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1 Trauma Informed Care and Peer Support Beth Filson, CPS Petra Robinson, CPS Nancy Jensen, CPS CPS Training Team of Wichita State University Center for.

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Presentation on theme: "1 Trauma Informed Care and Peer Support Beth Filson, CPS Petra Robinson, CPS Nancy Jensen, CPS CPS Training Team of Wichita State University Center for."— Presentation transcript:

1 1 Trauma Informed Care and Peer Support Beth Filson, CPS Petra Robinson, CPS Nancy Jensen, CPS CPS Training Team of Wichita State University Center for Community Support & Research

2 2 Three Quotes – Three Perspectives on Trauma: “It’s not mental illness per se…It doesn’t have its roots in clinical understanding and brain chemistry science.” Mary Blake, Trauma Peer Expert Meeting July 2008 “I didn’t experience trauma, and not all the people I work with did either, so how is this relevant?” Certified Peer Specialist – Trauma Informed Peer Support, 2009 “Trauma is a social and community issue, not an individual issue; one that impacts community development and the quality of our communities…It confounds meaning of universal experience---love, hate, happiness, justice…how we see each other. Trauma and healing are profoundly social events.” Susan Salasan, CMHS Dare to Transform, 2008

3 3 Refresher on Terms: Recovery: “Recovery is the process of gaining control over one’s life, and the direction on wants their life to go – on the other side of a psychiatric diagnosis, and all of the losses usually associated with a psychiatric diagnosis.” Appalachian Consulting Group, Inc.

4 4 Refresher on Terms: Mental Illness: The combined impact of stigma, symptoms, and side effects of medications on one’s sense of self. Appalachian Consulting Group, Inc.

5 5 What Is Trauma? Trauma shapes and informs our interactions with ourselves and others. It has a profound impact on our body, mind and spirit, often resulting in isolation, disconnection, learned helplessness, shame, rage, self-loathing and adverse physical conditions, including addiction. Traumatic events can be shocking, and terrifying. These events can include violence between people, abuse of any kind, neglect, institutionalization, disasters or war. Trauma often involved betrayal by a trusted person or institution. Healing from trauma is possible for all. The experience is transformative. The Transformation Center -

6 6 The Adverse Childhood Experience Study (ACE) Led by Robert F. Anda, MD, MS, and Vincent J. Felitti, MD Center for Disease Control (CDC) and Kaiser Permanente. The largest scientific research study of its kind, analyzing the relationship between multiple categories of childhood trauma (ACEs), and health and behavioral outcomes later in life. For more information go to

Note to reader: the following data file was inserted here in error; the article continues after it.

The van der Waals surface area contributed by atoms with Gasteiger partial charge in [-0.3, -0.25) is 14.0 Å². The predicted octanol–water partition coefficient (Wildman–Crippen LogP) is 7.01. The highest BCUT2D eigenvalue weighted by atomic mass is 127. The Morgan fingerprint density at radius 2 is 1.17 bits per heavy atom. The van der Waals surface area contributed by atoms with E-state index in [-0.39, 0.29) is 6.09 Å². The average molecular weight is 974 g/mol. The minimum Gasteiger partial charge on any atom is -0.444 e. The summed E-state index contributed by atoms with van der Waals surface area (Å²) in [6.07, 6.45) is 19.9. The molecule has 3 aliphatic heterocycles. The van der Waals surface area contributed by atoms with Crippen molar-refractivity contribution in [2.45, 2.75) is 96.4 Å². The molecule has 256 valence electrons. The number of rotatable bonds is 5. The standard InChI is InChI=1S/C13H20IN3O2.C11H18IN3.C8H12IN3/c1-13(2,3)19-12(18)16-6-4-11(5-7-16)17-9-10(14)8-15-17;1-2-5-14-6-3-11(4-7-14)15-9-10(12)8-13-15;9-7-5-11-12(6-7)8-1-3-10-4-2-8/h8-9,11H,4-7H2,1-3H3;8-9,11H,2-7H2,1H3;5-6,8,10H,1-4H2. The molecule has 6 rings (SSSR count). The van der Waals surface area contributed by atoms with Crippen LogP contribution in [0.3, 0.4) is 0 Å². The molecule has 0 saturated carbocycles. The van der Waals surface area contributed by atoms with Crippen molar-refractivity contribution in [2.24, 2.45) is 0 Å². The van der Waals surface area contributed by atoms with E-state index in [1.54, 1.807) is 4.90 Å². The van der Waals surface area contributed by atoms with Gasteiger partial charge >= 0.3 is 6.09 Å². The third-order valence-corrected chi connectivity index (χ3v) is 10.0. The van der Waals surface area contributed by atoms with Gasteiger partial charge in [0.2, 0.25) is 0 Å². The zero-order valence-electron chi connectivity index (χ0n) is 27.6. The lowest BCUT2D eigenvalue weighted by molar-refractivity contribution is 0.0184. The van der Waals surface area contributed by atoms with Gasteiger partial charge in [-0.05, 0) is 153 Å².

7 7 ACE Findings : Compiled by Joan Gillece, PhD Adverse Childhood Events (ACEs) have serious health consequences. Adoption of health risk behaviors as coping mechanisms: – eating disorders, smoking, substance abuse, self harm, sexual promiscuity Severe medical conditions: heart disease, pulmonary disease, liver disease, STDs, GYN cancer and early death. (Felitti et al., 1998)

8 8 Adverse Childhood Experiences Defined: 1.Recurrent physical abuse 2.Recurrent emotional abuse 3.Contact sexual abuse 4.An alcohol and/or drug abuser in the household 5.An incarcerated household member 6.Someone who is chronically depressed, mentally ill or institutionalized, or suicidal 7.Mother is treated violently 8.One or no parents 9. Emotional or physical neglect

9 9 Does Trauma Matter? Does it matter in the mental health system? Two (or maybe more) stories.

10 10 What’s Wrong with the Person?

11 11 What happened to this person?

12 12 What does this person need?

13 13 Trauma Informed Systems of Care TIC changes the question from “What’s wrong with you?” to “What happened to you?”

14 14 When behavior is seen as a symptom of the illness, the focus of services is on changing the way people act. But what happens if what I’m doing (how I behave) is how I am surviving? What’s in a Name? The Behavioral Health Care System

15 15 A Mental Health System is Trauma Inducing When….  Trauma experience is not addressed – either staff’s or the person in services.  Services and interventions are re-traumatizing – for staff and person receiving services.  All or most of the person’s behavior is interpreted as symptom rather than adaptation or how a person has learned to live in the world, or survive.  There are prominent and unrecognized symbols of power and authority throughout the center.  Treatment programs are coercive, punitive, do not offer choice.